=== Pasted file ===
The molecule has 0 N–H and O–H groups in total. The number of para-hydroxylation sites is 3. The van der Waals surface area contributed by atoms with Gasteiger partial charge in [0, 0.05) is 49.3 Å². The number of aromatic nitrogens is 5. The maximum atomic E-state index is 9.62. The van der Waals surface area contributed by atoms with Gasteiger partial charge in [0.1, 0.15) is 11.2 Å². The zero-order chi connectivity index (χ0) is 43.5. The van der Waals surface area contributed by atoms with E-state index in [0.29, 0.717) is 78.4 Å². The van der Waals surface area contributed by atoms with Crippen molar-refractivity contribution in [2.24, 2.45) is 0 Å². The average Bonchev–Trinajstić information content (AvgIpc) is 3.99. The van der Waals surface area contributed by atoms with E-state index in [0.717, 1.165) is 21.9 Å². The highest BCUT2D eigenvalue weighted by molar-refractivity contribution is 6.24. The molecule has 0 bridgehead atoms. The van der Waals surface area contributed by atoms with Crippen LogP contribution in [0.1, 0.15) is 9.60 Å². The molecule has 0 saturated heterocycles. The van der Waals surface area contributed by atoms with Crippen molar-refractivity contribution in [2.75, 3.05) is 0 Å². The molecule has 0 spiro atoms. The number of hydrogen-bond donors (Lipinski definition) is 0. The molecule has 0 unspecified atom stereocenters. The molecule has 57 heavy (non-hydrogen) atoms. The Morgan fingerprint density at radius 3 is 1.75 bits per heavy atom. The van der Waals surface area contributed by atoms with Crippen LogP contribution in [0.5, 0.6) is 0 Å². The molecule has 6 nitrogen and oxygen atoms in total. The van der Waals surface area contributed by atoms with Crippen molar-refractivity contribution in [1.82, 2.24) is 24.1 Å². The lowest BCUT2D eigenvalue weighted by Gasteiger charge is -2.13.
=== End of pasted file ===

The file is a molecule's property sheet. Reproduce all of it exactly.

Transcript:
The molecule has 0 N–H and O–H groups in total. The number of para-hydroxylation sites is 3. The van der Waals surface area contributed by atoms with Gasteiger partial charge in [0, 0.05) is 49.3 Å². The number of aromatic nitrogens is 5. The maximum atomic E-state index is 9.62. The van der Waals surface area contributed by atoms with Gasteiger partial charge in [0.1, 0.15) is 11.2 Å². The zero-order chi connectivity index (χ0) is 43.5. The van der Waals surface area contributed by atoms with E-state index in [0.29, 0.717) is 78.4 Å². The van der Waals surface area contributed by atoms with Crippen molar-refractivity contribution in [2.24, 2.45) is 0 Å². The average Bonchev–Trinajstić information content (AvgIpc) is 3.99. The van der Waals surface area contributed by atoms with E-state index in [0.717, 1.165) is 21.9 Å². The highest BCUT2D eigenvalue weighted by molar-refractivity contribution is 6.24. The molecule has 0 bridgehead atoms. The van der Waals surface area contributed by atoms with Crippen LogP contribution in [0.1, 0.15) is 9.60 Å². The molecule has 0 saturated heterocycles. The van der Waals surface area contributed by atoms with Crippen molar-refractivity contribution in [2.75, 3.05) is 0 Å². The molecule has 0 spiro atoms. The number of hydrogen-bond donors (Lipinski definition) is 0. The molecule has 0 unspecified atom stereocenters. The molecule has 57 heavy (non-hydrogen) atoms. The Morgan fingerprint density at radius 3 is 1.75 bits per heavy atom. The van der Waals surface area contributed by atoms with Crippen LogP contribution in [0.5, 0.6) is 0 Å². The molecule has 6 nitrogen and oxygen atoms in total. The van der Waals surface area contributed by atoms with Crippen molar-refractivity contribution in [1.82, 2.24) is 24.1 Å². The lowest BCUT2D eigenvalue weighted by Gasteiger charge is -2.13.